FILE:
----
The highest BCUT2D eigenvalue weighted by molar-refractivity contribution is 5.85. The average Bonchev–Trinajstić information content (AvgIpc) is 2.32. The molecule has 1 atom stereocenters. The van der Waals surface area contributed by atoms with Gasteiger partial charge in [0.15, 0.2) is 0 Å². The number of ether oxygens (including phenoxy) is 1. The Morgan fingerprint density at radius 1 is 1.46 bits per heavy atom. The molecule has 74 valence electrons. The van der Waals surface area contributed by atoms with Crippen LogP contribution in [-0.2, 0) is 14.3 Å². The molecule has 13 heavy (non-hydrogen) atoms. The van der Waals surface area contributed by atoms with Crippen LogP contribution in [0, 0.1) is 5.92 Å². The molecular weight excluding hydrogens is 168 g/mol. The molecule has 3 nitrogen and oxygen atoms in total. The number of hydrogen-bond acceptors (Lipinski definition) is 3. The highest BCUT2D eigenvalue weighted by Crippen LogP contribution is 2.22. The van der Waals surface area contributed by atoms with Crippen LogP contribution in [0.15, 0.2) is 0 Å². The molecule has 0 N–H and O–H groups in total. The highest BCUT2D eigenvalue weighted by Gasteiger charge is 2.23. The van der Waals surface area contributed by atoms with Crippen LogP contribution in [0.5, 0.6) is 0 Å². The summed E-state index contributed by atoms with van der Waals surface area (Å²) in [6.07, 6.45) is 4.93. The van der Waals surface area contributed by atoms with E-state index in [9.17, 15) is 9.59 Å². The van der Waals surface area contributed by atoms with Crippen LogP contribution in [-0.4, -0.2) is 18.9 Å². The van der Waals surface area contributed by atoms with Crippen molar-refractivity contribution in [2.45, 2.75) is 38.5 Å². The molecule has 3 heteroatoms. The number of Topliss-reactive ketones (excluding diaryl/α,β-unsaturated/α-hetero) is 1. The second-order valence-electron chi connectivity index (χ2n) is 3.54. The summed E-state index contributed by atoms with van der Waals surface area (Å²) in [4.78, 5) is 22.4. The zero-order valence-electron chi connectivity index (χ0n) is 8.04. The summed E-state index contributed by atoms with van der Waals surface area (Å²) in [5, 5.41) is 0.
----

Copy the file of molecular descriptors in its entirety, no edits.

The highest BCUT2D eigenvalue weighted by molar-refractivity contribution is 5.85. The average Bonchev–Trinajstić information content (AvgIpc) is 2.32. The molecule has 1 atom stereocenters. The van der Waals surface area contributed by atoms with Gasteiger partial charge in [0.15, 0.2) is 0 Å². The number of ether oxygens (including phenoxy) is 1. The Morgan fingerprint density at radius 1 is 1.46 bits per heavy atom. The molecule has 74 valence electrons. The van der Waals surface area contributed by atoms with Crippen LogP contribution in [-0.2, 0) is 14.3 Å². The molecule has 13 heavy (non-hydrogen) atoms. The van der Waals surface area contributed by atoms with Crippen LogP contribution in [0, 0.1) is 5.92 Å². The molecular weight excluding hydrogens is 168 g/mol. The molecule has 3 nitrogen and oxygen atoms in total. The number of hydrogen-bond acceptors (Lipinski definition) is 3. The highest BCUT2D eigenvalue weighted by Crippen LogP contribution is 2.22. The van der Waals surface area contributed by atoms with Crippen LogP contribution in [0.15, 0.2) is 0 Å². The molecule has 0 N–H and O–H groups in total. The highest BCUT2D eigenvalue weighted by Gasteiger charge is 2.23. The van der Waals surface area contributed by atoms with Crippen LogP contribution in [0.5, 0.6) is 0 Å². The summed E-state index contributed by atoms with van der Waals surface area (Å²) in [6.07, 6.45) is 4.93. The van der Waals surface area contributed by atoms with E-state index in [9.17, 15) is 9.59 Å². The van der Waals surface area contributed by atoms with Crippen LogP contribution in [-0.4, -0.2) is 18.9 Å². The van der Waals surface area contributed by atoms with Crippen molar-refractivity contribution in [2.45, 2.75) is 38.5 Å². The molecule has 3 heteroatoms. The number of Topliss-reactive ketones (excluding diaryl/α,β-unsaturated/α-hetero) is 1. The second-order valence-electron chi connectivity index (χ2n) is 3.54. The summed E-state index contributed by atoms with van der Waals surface area (Å²) in [4.78, 5) is 22.4. The zero-order valence-electron chi connectivity index (χ0n) is 8.04. The summed E-state index contributed by atoms with van der Waals surface area (Å²) in [5, 5.41) is 0.